I do believe we are entering such a time, where the commonly accepted worldview of globalists, a belief in the institutions of media, higher education, and the guiding hand of an elite corps of wise ones who can guide global affairs in money, culture, peace, medicine, and welfare is burning like the Hindenburg at Lakehurst New Jersey. Oh the humanity.
Is it nostalgic for a nation to shut down the means of production in the age of robotics? When labor cost in the manufacture of goods is not the determining location factor? Does a nation concentrate and protect necessary skills for the future which include manipulation of physical objects as well as digital ones?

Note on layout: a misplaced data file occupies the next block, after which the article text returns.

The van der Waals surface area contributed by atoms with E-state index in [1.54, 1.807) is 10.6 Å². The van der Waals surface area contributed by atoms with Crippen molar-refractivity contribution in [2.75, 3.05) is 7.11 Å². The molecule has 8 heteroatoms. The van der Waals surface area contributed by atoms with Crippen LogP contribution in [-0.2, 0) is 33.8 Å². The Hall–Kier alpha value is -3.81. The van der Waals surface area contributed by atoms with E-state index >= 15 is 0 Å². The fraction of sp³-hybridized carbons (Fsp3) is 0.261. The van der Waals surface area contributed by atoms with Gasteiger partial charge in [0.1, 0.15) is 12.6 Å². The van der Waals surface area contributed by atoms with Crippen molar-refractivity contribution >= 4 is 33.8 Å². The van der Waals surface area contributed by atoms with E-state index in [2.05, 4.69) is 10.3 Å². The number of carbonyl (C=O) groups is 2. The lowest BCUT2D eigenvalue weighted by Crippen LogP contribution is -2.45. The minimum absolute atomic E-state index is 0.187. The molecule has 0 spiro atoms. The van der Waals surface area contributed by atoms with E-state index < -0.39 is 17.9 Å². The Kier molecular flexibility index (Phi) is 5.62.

Can a constitutional republic exist in a world where only 10% of the citizenry is gainfully employed? I think not.
The global elitist worldview of sending manufacturing elsewhere, increasing the cost of higher education, high taxes, massive regulation, concentration of finance into a few large institutions, concentration of entertainment and news media to a handful of companies, opening borders to drive low skilled wages down, importing talent to drive high value wages down, engaging in wars without intent for victory, setting up permanent trade disadvantages for the USA has been rolling along since the 1970s. There was a brief break for the Reagan years where the Cold war was scrapped despite the efforts of the globalists to keep it going.
That era formed the thinking of several generations of people in influential circles.
Then a man from Queens comes down an escalator and the Universe Changed.
Despite the best efforts of the old guard, the new Universe is on display and people will not go back to the old mode of thinking.
The early adopters are the small business owners who can move fast, reposition wealth from the stock market to new assets in an afternoon.